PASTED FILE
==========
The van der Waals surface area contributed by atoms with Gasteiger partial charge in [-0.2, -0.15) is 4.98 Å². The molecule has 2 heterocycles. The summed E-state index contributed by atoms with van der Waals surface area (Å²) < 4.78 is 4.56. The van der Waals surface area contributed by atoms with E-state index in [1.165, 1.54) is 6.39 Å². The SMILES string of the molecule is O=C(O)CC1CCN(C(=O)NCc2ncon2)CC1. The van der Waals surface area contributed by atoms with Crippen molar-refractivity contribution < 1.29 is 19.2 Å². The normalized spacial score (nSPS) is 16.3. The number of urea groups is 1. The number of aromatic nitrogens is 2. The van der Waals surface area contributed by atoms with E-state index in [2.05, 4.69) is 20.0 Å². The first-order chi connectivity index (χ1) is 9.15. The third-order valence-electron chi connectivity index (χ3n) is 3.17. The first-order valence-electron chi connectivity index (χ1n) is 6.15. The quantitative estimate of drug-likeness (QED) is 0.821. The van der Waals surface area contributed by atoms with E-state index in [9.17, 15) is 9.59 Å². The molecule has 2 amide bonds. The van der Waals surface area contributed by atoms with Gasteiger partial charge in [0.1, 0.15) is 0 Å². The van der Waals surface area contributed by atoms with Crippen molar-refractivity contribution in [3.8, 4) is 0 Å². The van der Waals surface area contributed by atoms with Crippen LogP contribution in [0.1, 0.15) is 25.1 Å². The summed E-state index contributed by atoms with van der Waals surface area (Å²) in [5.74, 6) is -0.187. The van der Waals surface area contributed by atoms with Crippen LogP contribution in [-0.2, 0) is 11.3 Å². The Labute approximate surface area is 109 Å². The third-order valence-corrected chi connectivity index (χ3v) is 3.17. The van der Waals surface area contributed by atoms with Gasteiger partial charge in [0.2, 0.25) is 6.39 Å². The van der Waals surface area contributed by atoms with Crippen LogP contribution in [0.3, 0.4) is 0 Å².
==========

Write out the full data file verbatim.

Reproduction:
The van der Waals surface area contributed by atoms with Gasteiger partial charge in [-0.2, -0.15) is 4.98 Å². The molecule has 2 heterocycles. The summed E-state index contributed by atoms with van der Waals surface area (Å²) < 4.78 is 4.56. The van der Waals surface area contributed by atoms with E-state index in [1.165, 1.54) is 6.39 Å². The SMILES string of the molecule is O=C(O)CC1CCN(C(=O)NCc2ncon2)CC1. The van der Waals surface area contributed by atoms with Crippen molar-refractivity contribution < 1.29 is 19.2 Å². The normalized spacial score (nSPS) is 16.3. The number of urea groups is 1. The number of aromatic nitrogens is 2. The van der Waals surface area contributed by atoms with E-state index in [2.05, 4.69) is 20.0 Å². The first-order chi connectivity index (χ1) is 9.15. The third-order valence-electron chi connectivity index (χ3n) is 3.17. The first-order valence-electron chi connectivity index (χ1n) is 6.15. The quantitative estimate of drug-likeness (QED) is 0.821. The van der Waals surface area contributed by atoms with E-state index in [9.17, 15) is 9.59 Å². The molecule has 2 amide bonds. The van der Waals surface area contributed by atoms with Gasteiger partial charge in [0.1, 0.15) is 0 Å². The van der Waals surface area contributed by atoms with Crippen molar-refractivity contribution in [3.8, 4) is 0 Å². The van der Waals surface area contributed by atoms with Crippen LogP contribution in [0.1, 0.15) is 25.1 Å². The summed E-state index contributed by atoms with van der Waals surface area (Å²) in [5.74, 6) is -0.187. The van der Waals surface area contributed by atoms with Crippen LogP contribution in [-0.2, 0) is 11.3 Å². The Labute approximate surface area is 109 Å². The third-order valence-corrected chi connectivity index (χ3v) is 3.17. The van der Waals surface area contributed by atoms with Gasteiger partial charge in [0.2, 0.25) is 6.39 Å². The van der Waals surface area contributed by atoms with Crippen LogP contribution in [0.3, 0.4) is 0 Å².